Much wonkery is going on as academics pore over the Republican platform for November’s elections, adopted by the convention on Tuesday.
Given Mitt Romney’s sharpish turn towards China-bashing on the campaign trail, the section on trade is worth a detailed look. Scott Lincicome does a thorough number on it here - but I’m also thinking, cynically, about how much of the frothy combative stuff a Romney presidency (and a Republican Congress) could execute in the least trade-warmongering fashion possible – i.e. keep to the letter but not the spirit of the platform. Read more
(Chip Somodevilla/Getty Images)
If there was a word observers most repeated about Barack Obama’s convention in Denver four years ago, it was “soaring”. For Mitt Romney in 2012 it would be “humanising” – making him seem like he is flesh and blood is the key deliverable from the Tampa convention.
By that yardstick there is still some way to go.
On Tuesday night, Ann Romney cleared the low bar the media sets for political spouses by bringing to life a husband who, after 43 years of marriage, “still makes me laugh”. She gave a plausible description of a man who would outwork any other applicant for the job. “He will not fail,” she said to the biggest applause line of the night.
Most tellingly, she described a generous philanthropist who did not like people to know about how generous he is: “This is important. I want you to hear what I am going to say,” she said, lowering her voice. “Mitt doesn’t like to talk about how he helps others, because he sees it as a privilege, not as a political talking point.”
Leaving aside the fact that Mr Romney has authorised others to talk about his charitable record (from whom we will hear during the rest of the convention), his wife’s words are not as straightforward as they seem. They contain two messages that Mr Romney will be hoping avoid further scrutiny. Read more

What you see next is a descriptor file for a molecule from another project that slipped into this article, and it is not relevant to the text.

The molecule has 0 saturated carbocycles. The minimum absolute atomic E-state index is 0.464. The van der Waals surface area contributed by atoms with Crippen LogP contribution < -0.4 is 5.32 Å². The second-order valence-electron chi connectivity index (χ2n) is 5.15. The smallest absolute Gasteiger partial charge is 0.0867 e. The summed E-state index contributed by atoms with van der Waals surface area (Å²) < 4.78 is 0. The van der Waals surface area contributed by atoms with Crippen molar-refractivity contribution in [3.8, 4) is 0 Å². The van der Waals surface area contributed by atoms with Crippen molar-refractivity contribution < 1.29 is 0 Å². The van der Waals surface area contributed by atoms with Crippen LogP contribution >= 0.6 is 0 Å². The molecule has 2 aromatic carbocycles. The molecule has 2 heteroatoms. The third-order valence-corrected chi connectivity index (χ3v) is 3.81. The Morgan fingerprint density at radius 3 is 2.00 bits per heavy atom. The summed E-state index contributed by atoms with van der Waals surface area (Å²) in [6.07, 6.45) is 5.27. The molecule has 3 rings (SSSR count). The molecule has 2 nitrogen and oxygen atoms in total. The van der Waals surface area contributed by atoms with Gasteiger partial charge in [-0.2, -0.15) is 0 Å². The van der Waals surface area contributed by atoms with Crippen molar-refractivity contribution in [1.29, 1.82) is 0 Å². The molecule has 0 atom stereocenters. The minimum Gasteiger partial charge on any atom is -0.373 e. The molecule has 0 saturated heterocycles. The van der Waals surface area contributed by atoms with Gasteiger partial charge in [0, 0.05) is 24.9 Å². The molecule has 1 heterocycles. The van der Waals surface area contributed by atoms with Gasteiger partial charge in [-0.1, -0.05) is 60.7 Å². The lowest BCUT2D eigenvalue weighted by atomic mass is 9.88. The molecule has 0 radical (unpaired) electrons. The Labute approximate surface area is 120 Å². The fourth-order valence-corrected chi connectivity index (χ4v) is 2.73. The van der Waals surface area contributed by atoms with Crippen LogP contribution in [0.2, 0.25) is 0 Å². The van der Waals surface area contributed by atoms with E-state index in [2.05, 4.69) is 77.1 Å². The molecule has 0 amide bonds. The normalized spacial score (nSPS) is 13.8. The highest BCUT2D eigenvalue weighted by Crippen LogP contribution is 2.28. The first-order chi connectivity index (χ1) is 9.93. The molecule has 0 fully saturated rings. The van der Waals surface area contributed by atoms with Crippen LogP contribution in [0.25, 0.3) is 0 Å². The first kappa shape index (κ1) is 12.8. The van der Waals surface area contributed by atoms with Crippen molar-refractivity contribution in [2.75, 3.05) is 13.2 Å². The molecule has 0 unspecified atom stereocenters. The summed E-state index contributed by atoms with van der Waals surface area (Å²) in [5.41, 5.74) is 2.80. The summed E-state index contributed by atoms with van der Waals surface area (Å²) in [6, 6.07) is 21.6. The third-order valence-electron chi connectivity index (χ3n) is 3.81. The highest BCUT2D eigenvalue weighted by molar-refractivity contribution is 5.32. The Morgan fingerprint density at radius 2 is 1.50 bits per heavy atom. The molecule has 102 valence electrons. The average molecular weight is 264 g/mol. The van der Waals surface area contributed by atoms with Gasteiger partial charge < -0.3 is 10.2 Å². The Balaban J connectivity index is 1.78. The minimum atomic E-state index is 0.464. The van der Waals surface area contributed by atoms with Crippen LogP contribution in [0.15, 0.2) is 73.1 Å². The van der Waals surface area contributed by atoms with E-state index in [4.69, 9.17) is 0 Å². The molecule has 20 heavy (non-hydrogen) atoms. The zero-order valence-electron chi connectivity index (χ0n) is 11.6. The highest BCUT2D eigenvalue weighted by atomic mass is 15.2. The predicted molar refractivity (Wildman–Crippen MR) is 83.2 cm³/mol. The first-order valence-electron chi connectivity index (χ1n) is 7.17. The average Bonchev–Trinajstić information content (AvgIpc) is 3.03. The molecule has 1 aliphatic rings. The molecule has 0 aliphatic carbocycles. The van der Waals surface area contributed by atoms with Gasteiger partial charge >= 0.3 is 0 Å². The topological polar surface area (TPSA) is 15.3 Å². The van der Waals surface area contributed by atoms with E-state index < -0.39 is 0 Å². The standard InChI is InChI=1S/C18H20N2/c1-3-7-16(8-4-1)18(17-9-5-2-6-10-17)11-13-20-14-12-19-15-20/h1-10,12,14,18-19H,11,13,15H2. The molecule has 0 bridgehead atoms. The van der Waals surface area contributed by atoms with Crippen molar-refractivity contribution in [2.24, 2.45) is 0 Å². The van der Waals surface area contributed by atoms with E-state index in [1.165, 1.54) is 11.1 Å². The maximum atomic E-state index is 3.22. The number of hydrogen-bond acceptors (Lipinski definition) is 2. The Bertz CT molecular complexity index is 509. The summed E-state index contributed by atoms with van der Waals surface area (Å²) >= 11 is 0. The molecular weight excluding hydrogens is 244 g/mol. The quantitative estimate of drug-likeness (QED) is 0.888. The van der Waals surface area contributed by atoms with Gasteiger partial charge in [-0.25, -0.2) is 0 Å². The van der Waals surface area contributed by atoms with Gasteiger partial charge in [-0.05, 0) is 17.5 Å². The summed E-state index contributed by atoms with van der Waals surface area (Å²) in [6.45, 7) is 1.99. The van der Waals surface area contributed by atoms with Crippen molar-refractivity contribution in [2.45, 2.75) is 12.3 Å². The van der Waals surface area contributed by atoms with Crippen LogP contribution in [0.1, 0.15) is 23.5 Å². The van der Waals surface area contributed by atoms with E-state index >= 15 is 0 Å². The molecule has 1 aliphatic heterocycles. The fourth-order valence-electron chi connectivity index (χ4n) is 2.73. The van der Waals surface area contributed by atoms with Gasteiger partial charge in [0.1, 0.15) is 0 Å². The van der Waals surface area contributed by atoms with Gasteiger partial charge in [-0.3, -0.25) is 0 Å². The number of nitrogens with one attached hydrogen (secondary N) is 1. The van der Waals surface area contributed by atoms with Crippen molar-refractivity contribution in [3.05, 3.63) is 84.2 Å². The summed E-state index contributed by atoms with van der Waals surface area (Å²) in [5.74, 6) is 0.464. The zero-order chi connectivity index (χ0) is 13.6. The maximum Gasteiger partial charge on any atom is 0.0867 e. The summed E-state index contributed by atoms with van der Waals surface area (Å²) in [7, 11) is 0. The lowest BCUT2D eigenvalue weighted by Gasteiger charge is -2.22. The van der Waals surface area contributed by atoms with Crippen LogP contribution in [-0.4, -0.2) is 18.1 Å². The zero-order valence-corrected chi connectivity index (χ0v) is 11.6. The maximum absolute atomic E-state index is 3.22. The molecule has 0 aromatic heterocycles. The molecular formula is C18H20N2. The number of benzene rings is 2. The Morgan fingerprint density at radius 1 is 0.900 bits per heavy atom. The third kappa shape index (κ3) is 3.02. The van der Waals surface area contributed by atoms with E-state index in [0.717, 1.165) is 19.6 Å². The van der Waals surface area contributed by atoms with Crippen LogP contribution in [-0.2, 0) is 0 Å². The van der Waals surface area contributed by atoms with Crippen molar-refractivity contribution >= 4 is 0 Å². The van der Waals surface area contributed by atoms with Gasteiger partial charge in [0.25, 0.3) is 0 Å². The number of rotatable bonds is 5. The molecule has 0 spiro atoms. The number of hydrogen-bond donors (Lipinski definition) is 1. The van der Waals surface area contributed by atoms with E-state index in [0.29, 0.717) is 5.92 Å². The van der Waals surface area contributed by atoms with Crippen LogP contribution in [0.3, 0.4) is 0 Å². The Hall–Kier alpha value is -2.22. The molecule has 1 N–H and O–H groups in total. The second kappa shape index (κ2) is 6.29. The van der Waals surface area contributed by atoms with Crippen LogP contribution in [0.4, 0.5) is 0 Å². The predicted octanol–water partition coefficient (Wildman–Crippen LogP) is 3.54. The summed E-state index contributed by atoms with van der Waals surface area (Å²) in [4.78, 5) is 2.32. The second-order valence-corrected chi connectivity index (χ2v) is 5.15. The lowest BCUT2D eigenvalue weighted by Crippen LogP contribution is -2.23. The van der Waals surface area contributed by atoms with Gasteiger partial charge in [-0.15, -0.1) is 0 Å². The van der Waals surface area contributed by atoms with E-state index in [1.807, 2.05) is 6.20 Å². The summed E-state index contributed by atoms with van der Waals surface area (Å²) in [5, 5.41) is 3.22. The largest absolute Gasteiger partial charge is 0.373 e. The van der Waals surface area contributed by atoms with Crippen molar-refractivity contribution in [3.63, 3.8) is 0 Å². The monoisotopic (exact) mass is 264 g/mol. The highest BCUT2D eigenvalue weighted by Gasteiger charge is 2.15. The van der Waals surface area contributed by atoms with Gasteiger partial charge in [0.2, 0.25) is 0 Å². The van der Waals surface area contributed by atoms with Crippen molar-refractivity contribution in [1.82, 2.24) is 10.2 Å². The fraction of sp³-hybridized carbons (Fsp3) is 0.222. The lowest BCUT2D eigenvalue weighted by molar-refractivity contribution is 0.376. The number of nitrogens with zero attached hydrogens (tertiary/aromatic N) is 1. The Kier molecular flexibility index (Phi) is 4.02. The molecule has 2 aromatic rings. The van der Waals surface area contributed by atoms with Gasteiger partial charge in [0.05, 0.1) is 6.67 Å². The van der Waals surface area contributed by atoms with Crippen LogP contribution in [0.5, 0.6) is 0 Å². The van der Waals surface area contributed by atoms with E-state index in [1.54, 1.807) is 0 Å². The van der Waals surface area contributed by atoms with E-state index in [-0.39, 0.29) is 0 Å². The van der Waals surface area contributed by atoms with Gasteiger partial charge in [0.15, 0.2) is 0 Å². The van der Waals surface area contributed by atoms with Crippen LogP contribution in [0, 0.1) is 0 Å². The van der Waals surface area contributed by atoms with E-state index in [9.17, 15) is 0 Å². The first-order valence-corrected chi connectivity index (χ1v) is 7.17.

The FT’s Anna Fifield took this photo in Tampa yesterday, of delegate Todd Tiahrt, a former congressman who attended the Republican convention dressed as Wyatt Earp. Apparently, fancy dress is not all that unusual at US political conventions. Check out our FT.com slideshow which includes a few other snaps of costumed delegates, as well as some general scenes from this week’s Florida shindig, as photographed by Anna and Stephanie Kirchgaessner.
These are the pieces that kept us reading today:
Ann Romney on stage during the Republican National Convention on August 28 (Mark Wilson/Getty Images)
The convention speech by the candidate’s wife is a strange – and not altogether savoury – American political tradition. I come from Britain, where all that is expected of a leader’s wife at the party conference is to not look too bored and to clap in the right places. But here in the US, the candidate’s wife has to take to the rostrum at the party convention.
She has two jobs. First, she is auditioning for the role of first lady. Second, she has to persuade voters that her husband is not just a suitable president – but a marvellous human-being.
Ann Romney’s task last night was particularly onerous. She is not in perfect health: she has multiple sclerosis and has had breast cancer. And Mitt Romney is a tough sell: remote, robotic, chilly. Read more